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Introduction of Indium

Time:2014-08-10 Click:1246



INDIUM


Physical Properties of Indium Metal
Indium was first discovered in Germany in 1863 and became the 49th element in Periodic Table.

The name indium relates to its indigo blue spectral lines. The metal is a lustrous silver-white. It is very malleable and ductile and can be easily formed. It remains soft to temperatures approaching absolute zero, making it ideal for cryogenic and vacuum applications.

Some of the other characteristics of indium include:

1). Cold Welding: Oxide free indium has the unique ability to cold weld or attach to itself. Parts coated with indium can be bonded together without the addition of heat or chemicals.

2).Metal Catalyst: Doping other pure metals with small amounts of indium, results in alloys that can be stronger or harder. For example, one of the first applications of indium is its addition to dental alloys.

3).Improve Resistance to Thermal Fatigue: When indium is added to standard solder alloys, the joint is less likely to fail due to thermal fatigue.

4).Reduce Gold Scavenging:When soldering to gold or gold-plated surfaces, solder has a tendency to dissolve gold into the joint. The addition of indium to the solder will reduce this tendency.

5).Low Melting Point Alloys:Indium is often used to produce low melting point alloys which are used as fuses or temperature indicators. Low melting point alloys are also used in the optical industry to hold or "block" lenses during the polishing process. The polishing machine tool grip the alloy, not the lens, allowing the lens to be polished with minimized distortion. The alloy's low melting point then allows it to be removed from the lens with a minimum of heat and no damage.

6).Join Materials with Different CTE's: Many times, materials being joined have different coefficients of thermal expansion (CTE). Traditional solder joints can crack during the expansion/contraction process because of this. Indium, when added to a solder alloy, provides ductility which can enable the materials to expand and contract at their individual rates while absorbing the CTE difference of the other material, all without cracking the bond.

7).Bond Glass, Quartz and Ceramics:These materials cannot be bonded with traditional solders. Indium's unique cold welding properties allow it to produce a bond in a variety of non-metal applications.

8).Reduce or Eliminate the Use of Lead and Mercury: The use of indium in most of today's alkaline dry cell batteries allows them to be more environmentally friendly by eliminating mercury and by delivering more energy per battery. In the soldering arena, indium-containing alloys are candidates for replacing lead-bearing alloys.

9).Transparent Electrical Conductor: When indium (in the form of indium-tin oxide) is coated onto various materials such as glass or plastic films, it acts as a transparent electrical conductor and an infrared reflector. When architectural or photovoltaic glass is coated with indium-tin oxide (ITO) it keeps the harmful infrared rays of the sun from passing through. When coated onto automotive or aircraft windshields, it allows the glass to be electrically deiced or demisted as well as reducing the air conditioning requirement by reducing heat gain.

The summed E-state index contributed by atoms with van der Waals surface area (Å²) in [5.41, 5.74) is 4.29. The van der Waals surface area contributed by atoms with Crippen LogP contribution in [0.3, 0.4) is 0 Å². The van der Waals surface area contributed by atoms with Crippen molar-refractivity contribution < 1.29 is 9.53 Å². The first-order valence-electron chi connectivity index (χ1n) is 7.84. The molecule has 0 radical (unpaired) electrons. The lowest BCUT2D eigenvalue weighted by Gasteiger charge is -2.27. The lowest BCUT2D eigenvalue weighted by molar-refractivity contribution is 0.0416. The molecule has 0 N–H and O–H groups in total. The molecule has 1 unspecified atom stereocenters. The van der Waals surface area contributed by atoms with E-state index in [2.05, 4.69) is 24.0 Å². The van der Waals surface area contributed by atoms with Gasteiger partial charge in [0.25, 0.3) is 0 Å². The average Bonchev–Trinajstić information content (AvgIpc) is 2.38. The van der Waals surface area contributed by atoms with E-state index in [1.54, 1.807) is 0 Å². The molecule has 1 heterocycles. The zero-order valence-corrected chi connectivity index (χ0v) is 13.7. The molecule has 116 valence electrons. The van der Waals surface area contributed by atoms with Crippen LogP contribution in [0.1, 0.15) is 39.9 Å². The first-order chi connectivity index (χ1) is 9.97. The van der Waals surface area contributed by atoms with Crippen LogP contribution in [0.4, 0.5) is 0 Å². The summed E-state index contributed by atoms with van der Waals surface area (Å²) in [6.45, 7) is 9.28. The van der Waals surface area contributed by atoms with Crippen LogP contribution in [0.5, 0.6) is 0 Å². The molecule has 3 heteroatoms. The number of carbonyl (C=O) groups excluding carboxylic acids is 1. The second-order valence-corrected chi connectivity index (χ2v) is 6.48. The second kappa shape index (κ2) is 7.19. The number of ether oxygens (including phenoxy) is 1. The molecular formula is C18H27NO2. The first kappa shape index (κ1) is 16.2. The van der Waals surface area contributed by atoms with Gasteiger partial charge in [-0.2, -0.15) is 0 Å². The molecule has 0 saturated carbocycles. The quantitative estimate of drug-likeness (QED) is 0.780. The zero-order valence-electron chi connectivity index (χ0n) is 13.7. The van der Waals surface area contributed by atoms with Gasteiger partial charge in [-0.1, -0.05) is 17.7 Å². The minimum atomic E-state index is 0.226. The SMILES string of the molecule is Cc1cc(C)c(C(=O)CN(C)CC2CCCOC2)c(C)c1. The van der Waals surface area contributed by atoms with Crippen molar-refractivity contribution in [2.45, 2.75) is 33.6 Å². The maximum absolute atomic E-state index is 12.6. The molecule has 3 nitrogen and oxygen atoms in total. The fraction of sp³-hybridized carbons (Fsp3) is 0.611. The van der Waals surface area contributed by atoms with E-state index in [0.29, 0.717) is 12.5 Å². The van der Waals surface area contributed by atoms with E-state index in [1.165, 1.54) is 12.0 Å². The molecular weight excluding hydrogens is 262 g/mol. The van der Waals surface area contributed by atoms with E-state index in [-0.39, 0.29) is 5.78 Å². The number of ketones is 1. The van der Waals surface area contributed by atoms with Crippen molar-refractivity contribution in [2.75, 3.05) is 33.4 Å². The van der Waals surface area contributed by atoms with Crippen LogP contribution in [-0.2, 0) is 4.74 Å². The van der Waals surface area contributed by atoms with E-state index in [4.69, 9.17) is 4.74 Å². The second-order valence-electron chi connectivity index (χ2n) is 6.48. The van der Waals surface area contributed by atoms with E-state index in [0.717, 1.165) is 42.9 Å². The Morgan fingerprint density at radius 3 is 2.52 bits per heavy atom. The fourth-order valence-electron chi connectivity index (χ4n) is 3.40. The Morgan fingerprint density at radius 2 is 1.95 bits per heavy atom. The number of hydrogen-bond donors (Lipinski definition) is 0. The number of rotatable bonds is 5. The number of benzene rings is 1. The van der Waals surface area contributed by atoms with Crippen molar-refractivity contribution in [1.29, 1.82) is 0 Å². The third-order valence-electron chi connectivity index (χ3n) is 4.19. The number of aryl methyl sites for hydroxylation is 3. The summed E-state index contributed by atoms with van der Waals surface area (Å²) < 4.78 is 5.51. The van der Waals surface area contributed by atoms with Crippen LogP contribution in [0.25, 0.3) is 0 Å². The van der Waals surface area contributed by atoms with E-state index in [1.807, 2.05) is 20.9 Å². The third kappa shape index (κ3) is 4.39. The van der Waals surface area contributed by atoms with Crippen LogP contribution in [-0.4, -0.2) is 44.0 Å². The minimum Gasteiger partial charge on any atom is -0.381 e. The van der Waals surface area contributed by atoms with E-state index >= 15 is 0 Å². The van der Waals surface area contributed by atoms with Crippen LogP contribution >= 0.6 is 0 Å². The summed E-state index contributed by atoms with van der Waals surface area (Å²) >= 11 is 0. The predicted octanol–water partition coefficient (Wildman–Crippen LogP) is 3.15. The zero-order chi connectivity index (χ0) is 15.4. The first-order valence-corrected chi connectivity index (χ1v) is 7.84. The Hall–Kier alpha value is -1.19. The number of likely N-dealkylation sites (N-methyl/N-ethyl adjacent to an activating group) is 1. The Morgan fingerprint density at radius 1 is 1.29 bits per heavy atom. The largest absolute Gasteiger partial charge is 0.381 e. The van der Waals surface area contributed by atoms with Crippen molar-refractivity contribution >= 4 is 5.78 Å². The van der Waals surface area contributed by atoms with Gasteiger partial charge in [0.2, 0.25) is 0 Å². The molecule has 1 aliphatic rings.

10).Malleable: Because indium is so soft and pliable (malleable), it can easily fill voids between two surfaces, even at cryogenic temperatures.


PHYSICAL PROPERTIES OF PURE INDIUM

CRYSTALINE STRUCTURE

Face-Centered Tetragonal: at 25C, a = 0.32525nm and c = 0.49465nm

MASS

Atomic weight

114.82

Specific gravity:

C

gm/cc

20

7.3

164

7.026

300

6.916

THERMAL PROPERTIES

Melting Point

156.6oC

Boiling point

2080oC

Coefficient of thermal expansion

Linear, 24.8µm/m·K at 20 oC

Specific Heat:

C

J/kg·K

25

233

127

252

156.63(solid)

264

156.63(liquid)

257

Latent heat of fusion

28.47 kJ/kg

Latent heat of vaporisation

1959.42 kJ/kg

Thermal conductivity

83.7 W/m·K at 0 oC

Vapour pressure:

C

kPa

1215

0.1013

1421

1.013

1693

10.13

2080

101.3

ELECTRICAL PROPERTIES

Resistance:

C

nW-m

3.38 K ---- Super Conducting

20

84

154

291

181

301

280

348

Electrochemical equivalent

Valence 3, 396.4 µg/C

Electrode potential

InDeg/--> In3+ + 3e, 0.38V

MAGNETIC PROPERTIES

Magnetic susceptibility

Volumetric: 7.0 x 10-6mks

NUCLEAR PROPERTIES

Stable isotopes

113, 115

Thermal neutron cross section. For 2.2 km/s neutrons:

absorption, 190 ± 10b; scattering, 2.2 ± 0.5b

MECHANICAL PROPERTIES

Tensile strength.

K

MPa

295

1.6

76

15

4

31.9

Compressive strength

2.14 MPa

Hardness

0.9 HB

Elastic modulus at 20o C

12.74 GPa in tension

Poisson's ratio at 20oC

0.4498